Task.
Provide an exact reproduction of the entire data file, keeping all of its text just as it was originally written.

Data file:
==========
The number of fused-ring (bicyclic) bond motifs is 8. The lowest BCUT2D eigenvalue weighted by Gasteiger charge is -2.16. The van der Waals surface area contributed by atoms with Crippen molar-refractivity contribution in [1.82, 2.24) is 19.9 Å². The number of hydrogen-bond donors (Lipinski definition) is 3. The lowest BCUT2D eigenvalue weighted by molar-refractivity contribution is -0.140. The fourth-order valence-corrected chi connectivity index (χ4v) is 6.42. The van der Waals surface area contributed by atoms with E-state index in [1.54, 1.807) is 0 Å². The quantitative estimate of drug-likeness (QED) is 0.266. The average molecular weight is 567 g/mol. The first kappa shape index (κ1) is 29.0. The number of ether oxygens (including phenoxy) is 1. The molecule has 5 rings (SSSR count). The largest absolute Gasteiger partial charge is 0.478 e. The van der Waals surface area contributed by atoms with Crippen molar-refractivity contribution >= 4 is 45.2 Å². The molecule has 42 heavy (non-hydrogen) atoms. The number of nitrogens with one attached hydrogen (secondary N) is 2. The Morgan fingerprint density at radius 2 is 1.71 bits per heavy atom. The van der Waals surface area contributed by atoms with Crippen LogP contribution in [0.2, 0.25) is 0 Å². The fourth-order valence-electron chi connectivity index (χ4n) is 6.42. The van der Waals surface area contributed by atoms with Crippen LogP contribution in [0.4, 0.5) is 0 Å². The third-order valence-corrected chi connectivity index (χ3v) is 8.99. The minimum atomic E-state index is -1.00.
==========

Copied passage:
The number of fused-ring (bicyclic) bond motifs is 8. The lowest BCUT2D eigenvalue weighted by Gasteiger charge is -2.16. The van der Waals surface area contributed by atoms with Crippen molar-refractivity contribution in [1.82, 2.24) is 19.9 Å². The number of hydrogen-bond donors (Lipinski definition) is 3. The lowest BCUT2D eigenvalue weighted by molar-refractivity contribution is -0.140. The fourth-order valence-corrected chi connectivity index (χ4v) is 6.42. The van der Waals surface area contributed by atoms with E-state index in [1.54, 1.807) is 0 Å². The quantitative estimate of drug-likeness (QED) is 0.266. The average molecular weight is 567 g/mol. The first kappa shape index (κ1) is 29.0. The number of ether oxygens (including phenoxy) is 1. The molecule has 5 rings (SSSR count). The largest absolute Gasteiger partial charge is 0.478 e. The van der Waals surface area contributed by atoms with Crippen molar-refractivity contribution >= 4 is 45.2 Å². The molecule has 42 heavy (non-hydrogen) atoms. The number of nitrogens with one attached hydrogen (secondary N) is 2. The Morgan fingerprint density at radius 2 is 1.71 bits per heavy atom. The van der Waals surface area contributed by atoms with Crippen LogP contribution in [0.2, 0.25) is 0 Å². The fourth-order valence-electron chi connectivity index (χ4n) is 6.42. The van der Waals surface area contributed by atoms with Crippen LogP contribution in [0.4, 0.5) is 0 Å². The third-order valence-corrected chi connectivity index (χ3v) is 8.99. The minimum atomic E-state index is -1.00.